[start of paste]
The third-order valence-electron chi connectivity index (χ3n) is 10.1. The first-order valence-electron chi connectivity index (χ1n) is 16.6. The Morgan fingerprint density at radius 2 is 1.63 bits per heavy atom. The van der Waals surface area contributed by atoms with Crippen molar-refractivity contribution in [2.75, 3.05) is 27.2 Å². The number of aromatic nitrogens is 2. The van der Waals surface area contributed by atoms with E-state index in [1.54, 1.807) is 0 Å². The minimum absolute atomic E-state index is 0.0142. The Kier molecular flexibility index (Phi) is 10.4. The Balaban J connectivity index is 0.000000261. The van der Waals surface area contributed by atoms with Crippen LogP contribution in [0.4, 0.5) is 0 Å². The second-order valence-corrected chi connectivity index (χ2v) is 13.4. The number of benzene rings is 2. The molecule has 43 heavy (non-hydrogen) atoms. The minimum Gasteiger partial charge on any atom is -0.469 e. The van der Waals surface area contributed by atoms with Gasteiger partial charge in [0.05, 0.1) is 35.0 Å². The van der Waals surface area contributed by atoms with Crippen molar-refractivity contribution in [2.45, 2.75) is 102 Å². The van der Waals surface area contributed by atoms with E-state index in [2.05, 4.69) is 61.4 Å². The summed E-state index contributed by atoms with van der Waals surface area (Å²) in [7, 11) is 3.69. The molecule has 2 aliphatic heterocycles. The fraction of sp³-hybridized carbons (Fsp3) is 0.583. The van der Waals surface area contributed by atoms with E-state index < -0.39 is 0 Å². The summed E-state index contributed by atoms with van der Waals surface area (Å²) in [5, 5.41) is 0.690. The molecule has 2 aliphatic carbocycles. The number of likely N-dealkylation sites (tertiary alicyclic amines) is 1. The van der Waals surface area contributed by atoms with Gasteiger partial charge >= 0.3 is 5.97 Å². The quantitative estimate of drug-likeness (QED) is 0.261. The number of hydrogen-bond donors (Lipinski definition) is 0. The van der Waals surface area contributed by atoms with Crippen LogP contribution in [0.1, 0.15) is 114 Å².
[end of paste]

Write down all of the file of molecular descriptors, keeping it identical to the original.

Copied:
The third-order valence-electron chi connectivity index (χ3n) is 10.1. The first-order valence-electron chi connectivity index (χ1n) is 16.6. The Morgan fingerprint density at radius 2 is 1.63 bits per heavy atom. The van der Waals surface area contributed by atoms with Crippen molar-refractivity contribution in [2.75, 3.05) is 27.2 Å². The number of aromatic nitrogens is 2. The van der Waals surface area contributed by atoms with E-state index in [1.54, 1.807) is 0 Å². The minimum absolute atomic E-state index is 0.0142. The Kier molecular flexibility index (Phi) is 10.4. The Balaban J connectivity index is 0.000000261. The van der Waals surface area contributed by atoms with Crippen LogP contribution in [0.4, 0.5) is 0 Å². The second-order valence-corrected chi connectivity index (χ2v) is 13.4. The number of benzene rings is 2. The molecule has 43 heavy (non-hydrogen) atoms. The minimum Gasteiger partial charge on any atom is -0.469 e. The van der Waals surface area contributed by atoms with Gasteiger partial charge in [0.05, 0.1) is 35.0 Å². The van der Waals surface area contributed by atoms with Crippen molar-refractivity contribution in [2.45, 2.75) is 102 Å². The van der Waals surface area contributed by atoms with E-state index in [2.05, 4.69) is 61.4 Å². The summed E-state index contributed by atoms with van der Waals surface area (Å²) in [7, 11) is 3.69. The molecule has 2 aliphatic heterocycles. The fraction of sp³-hybridized carbons (Fsp3) is 0.583. The van der Waals surface area contributed by atoms with E-state index < -0.39 is 0 Å². The summed E-state index contributed by atoms with van der Waals surface area (Å²) in [5, 5.41) is 0.690. The molecule has 2 aliphatic carbocycles. The number of likely N-dealkylation sites (tertiary alicyclic amines) is 1. The van der Waals surface area contributed by atoms with Gasteiger partial charge >= 0.3 is 5.97 Å². The quantitative estimate of drug-likeness (QED) is 0.261. The number of hydrogen-bond donors (Lipinski definition) is 0. The van der Waals surface area contributed by atoms with Crippen LogP contribution in [0.1, 0.15) is 114 Å².